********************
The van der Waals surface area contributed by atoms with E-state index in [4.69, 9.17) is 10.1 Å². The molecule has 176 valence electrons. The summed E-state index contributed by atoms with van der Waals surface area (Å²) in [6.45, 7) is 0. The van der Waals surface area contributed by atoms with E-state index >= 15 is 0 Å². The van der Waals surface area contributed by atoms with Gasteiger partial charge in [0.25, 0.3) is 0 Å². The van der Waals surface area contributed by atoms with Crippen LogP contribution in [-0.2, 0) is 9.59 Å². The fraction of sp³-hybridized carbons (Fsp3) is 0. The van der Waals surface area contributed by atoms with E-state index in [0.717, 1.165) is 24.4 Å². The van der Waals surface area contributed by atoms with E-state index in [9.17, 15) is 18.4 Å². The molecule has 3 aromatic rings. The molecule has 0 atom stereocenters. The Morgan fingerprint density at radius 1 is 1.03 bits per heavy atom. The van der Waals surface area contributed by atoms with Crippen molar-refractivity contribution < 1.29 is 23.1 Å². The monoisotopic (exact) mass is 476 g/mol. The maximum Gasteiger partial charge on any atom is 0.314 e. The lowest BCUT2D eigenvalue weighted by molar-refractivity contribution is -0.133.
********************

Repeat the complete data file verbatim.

The van der Waals surface area contributed by atoms with E-state index in [4.69, 9.17) is 10.1 Å². The molecule has 176 valence electrons. The summed E-state index contributed by atoms with van der Waals surface area (Å²) in [6.45, 7) is 0. The van der Waals surface area contributed by atoms with E-state index >= 15 is 0 Å². The van der Waals surface area contributed by atoms with Gasteiger partial charge in [0.25, 0.3) is 0 Å². The van der Waals surface area contributed by atoms with Crippen LogP contribution in [-0.2, 0) is 9.59 Å². The fraction of sp³-hybridized carbons (Fsp3) is 0. The van der Waals surface area contributed by atoms with E-state index in [0.717, 1.165) is 24.4 Å². The van der Waals surface area contributed by atoms with E-state index in [9.17, 15) is 18.4 Å². The molecule has 3 aromatic rings. The molecule has 0 atom stereocenters. The Morgan fingerprint density at radius 1 is 1.03 bits per heavy atom. The van der Waals surface area contributed by atoms with Crippen molar-refractivity contribution < 1.29 is 23.1 Å². The monoisotopic (exact) mass is 476 g/mol. The maximum Gasteiger partial charge on any atom is 0.314 e. The lowest BCUT2D eigenvalue weighted by molar-refractivity contribution is -0.133.